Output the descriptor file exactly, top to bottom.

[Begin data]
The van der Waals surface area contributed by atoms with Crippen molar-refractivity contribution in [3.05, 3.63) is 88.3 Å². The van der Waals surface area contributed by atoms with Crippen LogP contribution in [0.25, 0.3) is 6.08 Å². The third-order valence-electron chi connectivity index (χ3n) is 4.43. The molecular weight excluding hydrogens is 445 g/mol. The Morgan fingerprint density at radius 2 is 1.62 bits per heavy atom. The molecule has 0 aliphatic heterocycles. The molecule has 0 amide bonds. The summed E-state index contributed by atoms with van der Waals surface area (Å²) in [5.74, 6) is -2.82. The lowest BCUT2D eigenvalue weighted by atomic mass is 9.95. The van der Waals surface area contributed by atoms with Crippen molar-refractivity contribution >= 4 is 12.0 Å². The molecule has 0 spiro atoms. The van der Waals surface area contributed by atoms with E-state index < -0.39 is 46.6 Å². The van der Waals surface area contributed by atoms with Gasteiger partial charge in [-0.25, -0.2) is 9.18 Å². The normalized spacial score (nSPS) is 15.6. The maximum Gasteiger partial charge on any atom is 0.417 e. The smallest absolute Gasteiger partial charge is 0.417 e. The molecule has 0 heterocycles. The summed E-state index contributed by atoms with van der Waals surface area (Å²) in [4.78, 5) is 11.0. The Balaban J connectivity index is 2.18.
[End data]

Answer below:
The van der Waals surface area contributed by atoms with Crippen molar-refractivity contribution in [3.05, 3.63) is 88.3 Å². The van der Waals surface area contributed by atoms with Crippen LogP contribution in [0.25, 0.3) is 6.08 Å². The third-order valence-electron chi connectivity index (χ3n) is 4.43. The molecular weight excluding hydrogens is 445 g/mol. The Morgan fingerprint density at radius 2 is 1.62 bits per heavy atom. The molecule has 0 aliphatic heterocycles. The molecule has 0 amide bonds. The summed E-state index contributed by atoms with van der Waals surface area (Å²) in [5.74, 6) is -2.82. The lowest BCUT2D eigenvalue weighted by atomic mass is 9.95. The van der Waals surface area contributed by atoms with Crippen molar-refractivity contribution >= 4 is 12.0 Å². The molecule has 0 spiro atoms. The van der Waals surface area contributed by atoms with E-state index < -0.39 is 46.6 Å². The van der Waals surface area contributed by atoms with Gasteiger partial charge in [-0.25, -0.2) is 9.18 Å². The normalized spacial score (nSPS) is 15.6. The maximum Gasteiger partial charge on any atom is 0.417 e. The smallest absolute Gasteiger partial charge is 0.417 e. The molecule has 0 heterocycles. The summed E-state index contributed by atoms with van der Waals surface area (Å²) in [4.78, 5) is 11.0. The Balaban J connectivity index is 2.18.